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    Posted by Dr. ARUDOU, Debito on May 4th, 2011

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    JUST BE CAUSE
    Better to be branded a ‘flyjin’ than a man of the ‘sheeple’
    By ARUDOU Debito

    The Japan Times: Tuesday, May 3, 2011
    Courtesy http://search.japantimes.co.jp/cgi-bin/fl20110503ad.html

    The past two months have been uncomfortable for Japan, and for the country’s foreign residents. Non-Japanese (NJ) have been bashed in the media, unreservedly and undeservedly, as deserters in the face of disaster.

    Consider the birth of the epithet “fly-jin.” A corruption of the racist word gaijin for foreigners, it appeared in English-language media as a label for NJ who apparently flew the coop in Japan’s time of need. The Japanese media soon developed its own variants (e.g., Nihon o saru gaikokujin), and suddenly it was open season for denigrating NJ.

    For example, the Wall Street Journal (March 23) announced in English and Japanese articles an apparent “fly-jin exodus,” portraying NJ as fleeing, then sheepishly crawling back to their Japanese workplaces to face hazing. Tokyo Sports Shimbun (April 14) ran the headline “Tokyo Disneyland’s biggest reason for closing: repatriating NJ dancers” (oddly, Disneyland reopened days later).

    Sources: http://www.debito.org/?p=8796

    Tabloids reported that “all foreigners have fled Japan” (Nikkan Gendai, April 11), or that a wave of migrating “bad foreigners” would render Tokyo’s Ueno a lawless zone (SPA!, April 12). The NJ-bashing got so bad that the government — unusually — intervened, quashing Internet rumors that foreign gangs were roaming the rubble, raping and pillaging, or that foreign terrorists had caused the earthquakes.

    Sources: http://www.debito.org/?p=8796

    More moderate media still reported that escaping NJ labor was hurting Japan’s economy, citing farms and factories employing NJ “trainees,” fast food outlets, convenience stores, the IT sector and language education. Mainichi Shimbun (April 25) shed crocodile tears over the possible death of Japan’s textile industry due to the lack of cheap Chinese workers.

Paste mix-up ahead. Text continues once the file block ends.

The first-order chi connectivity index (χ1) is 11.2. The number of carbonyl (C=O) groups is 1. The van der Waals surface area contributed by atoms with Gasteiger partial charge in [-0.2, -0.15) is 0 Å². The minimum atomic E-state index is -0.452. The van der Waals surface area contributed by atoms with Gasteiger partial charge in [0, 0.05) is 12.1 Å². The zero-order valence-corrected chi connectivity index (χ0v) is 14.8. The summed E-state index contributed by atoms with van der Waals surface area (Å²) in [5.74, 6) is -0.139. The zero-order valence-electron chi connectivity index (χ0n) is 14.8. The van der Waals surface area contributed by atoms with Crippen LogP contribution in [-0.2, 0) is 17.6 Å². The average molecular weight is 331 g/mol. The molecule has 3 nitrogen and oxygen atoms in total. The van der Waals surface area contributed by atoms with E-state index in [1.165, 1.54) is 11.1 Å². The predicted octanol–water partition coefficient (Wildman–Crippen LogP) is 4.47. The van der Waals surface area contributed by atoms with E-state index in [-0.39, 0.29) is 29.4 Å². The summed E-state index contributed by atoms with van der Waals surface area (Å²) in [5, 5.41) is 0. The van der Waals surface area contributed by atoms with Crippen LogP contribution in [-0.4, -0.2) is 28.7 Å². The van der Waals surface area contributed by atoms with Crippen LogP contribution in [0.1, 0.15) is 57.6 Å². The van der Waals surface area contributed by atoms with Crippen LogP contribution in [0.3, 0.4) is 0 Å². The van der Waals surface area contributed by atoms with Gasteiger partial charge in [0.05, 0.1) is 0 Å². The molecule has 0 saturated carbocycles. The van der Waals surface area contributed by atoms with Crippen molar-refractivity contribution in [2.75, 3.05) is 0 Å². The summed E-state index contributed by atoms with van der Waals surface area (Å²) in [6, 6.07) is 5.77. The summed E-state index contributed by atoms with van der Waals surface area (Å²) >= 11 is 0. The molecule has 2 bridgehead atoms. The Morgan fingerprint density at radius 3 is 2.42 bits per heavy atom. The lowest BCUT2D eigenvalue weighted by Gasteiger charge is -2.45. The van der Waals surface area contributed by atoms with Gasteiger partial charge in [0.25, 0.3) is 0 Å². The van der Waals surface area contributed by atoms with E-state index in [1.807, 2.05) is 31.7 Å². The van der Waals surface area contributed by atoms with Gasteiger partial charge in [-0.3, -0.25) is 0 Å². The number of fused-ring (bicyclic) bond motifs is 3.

Sources: http://www.debito.org/?p=8806 and http://www.debito.org/?p=8830

    I saw no articles putting things into perspective, comparing numbers of AWOL NJ with AWOL Japanese. Cowardice and desertion were linked with extranationality.

    Don’t get me wrong: I don’t doubt that many NJ did move due to the Tohoku disasters. But my question is: So what if they did?

    I have my doubts that a) it’s any more significant than the fact Japanese did, or that b) it’s worth blaming NJ anyway. Japanese overseas, if advised by their government to leave a trouble spot, would probably do the same. I also doubt overseas media would criticize the departing Japanese so harshly.

    So here’s what I don’t get: Why should Japan care if NJ are leaving? Japan hasn’t exactly encouraged them to stay.

    Consider some common attitudes towards NJ: Larkers and freeloaders, they’re here just to make money, enjoying our rich, safe society before going “home.” NJ also get accused of threatening our safety and stability, as criminal gang members, terrorists or illegal workers. NJ are such a threat that the National Police Agency created a Policymaking Committee Against Internationalization (sic) in 1999, deputizing the nation’s hotels, employers and general public to join in their racial profiling and help ferret out “bad foreigners committing heinous crimes.”

    Sources: http://www.debito.org/whattodoif.html#refusedhotelhttp://www.debito.org/japantimes062904.html, and http://www.debito.org/?p=8324

    Moreover, NJ are publicly portrayed as people to be viewed with suspicion, justifying Japan’s first neighborhood surveillance cameras in alleged “hotbeds of foreign crime.” They are even denounced by the likes of Tokyo’s governor, Shintaro Ishihara (recently re-elected to a fourth term), for infiltrating and subverting Japan’s very democracy (JBC, May 4, 2010).

    Sources: http://www.debito.org/?p=3673 and http://www.debito.org/?p=6634

    On the other hand, NJ human rights remain unprotected. They are sometimes subjected to “Japanese Only” exclusionary rules and hate speech, neither of which are (or look likely to become) illegal activities in Japan. Meanwhile, local governments asking for kinder national policies for their NJ residents (e.g., 2001’s Hamamatsu Sengen, a set of proposals put forward in Shizuoka Prefecture to help foreign residents integrate) continue to be ignored by the central government. Indicatively, we still have no official policy to support and assimilate immigrants.

    Rarely are NJ residents praised for the good they do for Japan, such as increasing our taxpayer base, contributing to the labor force, even sticking around to raise funds and deliver supplies to the Tohoku disaster areas. Instead, we get sentiments like “Japan must be rebuilt by us Japanese only” from the Asahi Shimbun (March 20) and Prime Minister Naoto Kan’s speeches.

    All this might change, if NJ were ever given a stake in Japan. But rarely do they get the same opportunities as Japanese.

    I speak from personal experience. We were promised, during Japan’s Bubble Era and “internationalization” push in the 1980s, that if we immigrants learned the language, worked hard and waited our turn on the corporate ladder, we would be treated equitably and promoted just like our native Japanese colleagues.